Category Archives: love

Be a Blessing

This is the transcript for my post for today on our circuit ‘Going Deeper’ daily posts.

I’m just going to go straight in to the reading today.  It is ‘one of those’ passages in the bible.  You might have a knee jerk reaction to it, but we need to look further than that, beyond the first sentence.  Anyway, here goes.

Wives and Husbands

In the same way you wives must submit yourselves to your husbands, so that if any of them do not believe God’s word, your conduct will win them over to believe. It will not be necessary for you to say a word, because they will see how pure and reverent your conduct is. You should not use outward aids to make yourselves beautiful, such as the way you fix your hair, or the jewelry you put on, or the dresses you wear. Instead, your beauty should consist of your true inner self, the ageless beauty of a gentle and quiet spirit, which is of the greatest value in God’s sight. For the devout women of the past who placed their hope in God used to make themselves beautiful by submitting themselves to their husbands. Sarah was like that; she obeyed Abraham and called him her master. You are now her daughters if you do good and are not afraid of anything.

In the same way you husbands must live with your wives with the proper understanding that they are more delicate than you. Treat them with respect, because they also will receive, together with you, God’s gift of life. Do this so that nothing will interfere with your prayers.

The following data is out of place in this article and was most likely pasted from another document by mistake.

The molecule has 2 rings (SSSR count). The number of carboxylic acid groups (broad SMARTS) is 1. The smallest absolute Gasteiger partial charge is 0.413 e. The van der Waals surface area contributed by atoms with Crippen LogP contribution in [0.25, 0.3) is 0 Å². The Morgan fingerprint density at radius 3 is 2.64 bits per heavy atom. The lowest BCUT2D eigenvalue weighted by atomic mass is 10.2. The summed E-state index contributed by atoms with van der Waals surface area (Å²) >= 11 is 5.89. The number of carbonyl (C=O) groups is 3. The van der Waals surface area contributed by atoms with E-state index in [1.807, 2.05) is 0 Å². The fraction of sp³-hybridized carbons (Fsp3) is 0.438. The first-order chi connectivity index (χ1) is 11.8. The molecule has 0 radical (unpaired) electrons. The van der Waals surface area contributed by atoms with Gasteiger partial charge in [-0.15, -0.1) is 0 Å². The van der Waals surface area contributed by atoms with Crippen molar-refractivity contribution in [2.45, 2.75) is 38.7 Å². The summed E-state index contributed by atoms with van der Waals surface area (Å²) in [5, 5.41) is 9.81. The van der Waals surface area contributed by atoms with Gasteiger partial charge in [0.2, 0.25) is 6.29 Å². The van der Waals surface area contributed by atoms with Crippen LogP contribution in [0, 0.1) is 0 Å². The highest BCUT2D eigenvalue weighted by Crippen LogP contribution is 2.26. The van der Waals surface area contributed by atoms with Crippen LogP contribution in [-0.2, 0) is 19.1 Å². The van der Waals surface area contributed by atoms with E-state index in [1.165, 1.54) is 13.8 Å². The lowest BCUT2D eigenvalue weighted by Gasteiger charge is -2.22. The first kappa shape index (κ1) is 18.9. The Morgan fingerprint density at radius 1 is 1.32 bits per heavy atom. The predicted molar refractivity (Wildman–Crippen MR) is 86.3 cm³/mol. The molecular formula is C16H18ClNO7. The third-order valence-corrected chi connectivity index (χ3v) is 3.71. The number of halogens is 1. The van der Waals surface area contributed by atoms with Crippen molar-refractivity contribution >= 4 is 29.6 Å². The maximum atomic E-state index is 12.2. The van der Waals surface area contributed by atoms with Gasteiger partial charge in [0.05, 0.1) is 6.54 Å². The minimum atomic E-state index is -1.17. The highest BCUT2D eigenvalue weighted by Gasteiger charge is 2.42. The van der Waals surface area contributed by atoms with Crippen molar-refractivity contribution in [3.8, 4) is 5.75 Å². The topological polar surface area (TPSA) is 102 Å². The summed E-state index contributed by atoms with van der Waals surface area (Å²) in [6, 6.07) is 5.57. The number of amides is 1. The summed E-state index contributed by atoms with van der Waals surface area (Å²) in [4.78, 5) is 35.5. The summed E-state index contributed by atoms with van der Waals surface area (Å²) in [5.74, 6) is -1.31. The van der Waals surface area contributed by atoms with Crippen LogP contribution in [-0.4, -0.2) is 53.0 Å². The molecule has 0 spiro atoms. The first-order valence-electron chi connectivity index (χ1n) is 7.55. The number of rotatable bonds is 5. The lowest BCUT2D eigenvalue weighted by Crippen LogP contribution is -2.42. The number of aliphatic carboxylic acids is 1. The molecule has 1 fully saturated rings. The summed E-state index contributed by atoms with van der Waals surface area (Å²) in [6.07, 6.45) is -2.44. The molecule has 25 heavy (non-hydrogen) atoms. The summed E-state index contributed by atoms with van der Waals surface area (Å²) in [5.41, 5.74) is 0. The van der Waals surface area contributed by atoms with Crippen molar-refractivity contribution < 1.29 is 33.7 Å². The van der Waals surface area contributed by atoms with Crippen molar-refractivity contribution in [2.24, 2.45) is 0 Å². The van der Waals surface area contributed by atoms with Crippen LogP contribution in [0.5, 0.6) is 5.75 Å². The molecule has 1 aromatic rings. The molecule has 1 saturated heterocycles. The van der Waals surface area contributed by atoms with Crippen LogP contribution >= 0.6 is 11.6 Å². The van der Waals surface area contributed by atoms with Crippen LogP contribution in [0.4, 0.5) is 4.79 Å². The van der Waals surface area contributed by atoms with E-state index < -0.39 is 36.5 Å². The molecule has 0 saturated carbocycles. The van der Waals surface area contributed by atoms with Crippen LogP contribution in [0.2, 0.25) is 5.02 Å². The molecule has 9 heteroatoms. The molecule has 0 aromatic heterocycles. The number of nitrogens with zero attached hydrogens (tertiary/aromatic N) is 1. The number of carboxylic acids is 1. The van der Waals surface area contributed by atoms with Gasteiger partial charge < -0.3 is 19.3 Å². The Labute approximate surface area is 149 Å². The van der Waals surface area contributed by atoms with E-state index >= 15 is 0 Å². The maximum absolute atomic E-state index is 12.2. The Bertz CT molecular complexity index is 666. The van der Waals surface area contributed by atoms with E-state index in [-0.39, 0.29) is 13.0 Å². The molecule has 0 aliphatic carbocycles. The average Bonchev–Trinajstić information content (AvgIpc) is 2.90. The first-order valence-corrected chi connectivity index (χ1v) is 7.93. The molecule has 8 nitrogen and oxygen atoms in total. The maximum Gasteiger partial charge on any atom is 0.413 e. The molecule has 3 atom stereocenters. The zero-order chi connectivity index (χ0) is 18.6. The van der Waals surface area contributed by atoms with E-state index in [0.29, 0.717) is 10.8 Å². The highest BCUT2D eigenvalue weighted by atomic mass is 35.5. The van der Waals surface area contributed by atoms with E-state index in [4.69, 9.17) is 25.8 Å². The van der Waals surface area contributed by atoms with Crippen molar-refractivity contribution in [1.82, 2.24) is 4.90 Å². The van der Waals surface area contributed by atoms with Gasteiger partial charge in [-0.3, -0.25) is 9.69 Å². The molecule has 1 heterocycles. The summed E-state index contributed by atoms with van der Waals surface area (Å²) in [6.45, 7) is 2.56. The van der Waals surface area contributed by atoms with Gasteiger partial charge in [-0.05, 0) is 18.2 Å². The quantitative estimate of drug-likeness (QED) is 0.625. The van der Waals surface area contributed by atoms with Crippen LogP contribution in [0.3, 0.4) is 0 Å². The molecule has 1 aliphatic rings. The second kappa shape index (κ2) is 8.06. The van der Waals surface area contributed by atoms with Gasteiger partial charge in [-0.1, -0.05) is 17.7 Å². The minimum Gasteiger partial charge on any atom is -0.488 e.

Suffering for Doing Right

To conclude: you must all have the same attitude and the same feelings; love one another, and be kind and humble with one another. Do not pay back evil with evil or cursing with cursing; instead, pay back with a blessing, because a blessing is what God promised to give you when he called you. 10 As the scripture says,

“If you want to enjoy life
    and wish to see good times,
    you must keep from speaking evil
    and stop telling lies.
11 You must turn away from evil and do good;
    you must strive for peace with all your heart.
12 For the Lord watches over the righteous
    and listens to their prayers;
    but he opposes those who do evil.”

1 Peter 3:1-12

“Use today’s set reading from the Prayer Handbook” the Superintendents said.

Nothing controversial to see here – at all!  When I had stopped laughing, I did look more closely.

Perhaps the most important part are the first four words, “in the same way”.  Before we get our chunter on, we ought to find out to what Peter is alluding.  This is not the start of the letter, but part way through.  We are not reading this passage in isolation; it follows on from the chapter before.  He has been giving instructions to different people about how to live out their Christian faith.  This is new to all of them, they are all working it out, and so Peter is sharing some helpful reflections on how that might be, based on how Jesus lived, and died.

So, in the same way as what?  He is pointing to Christ’s suffering, all that he gave for us, and that being our model for Christian living, especially amongst those that do not have that faith.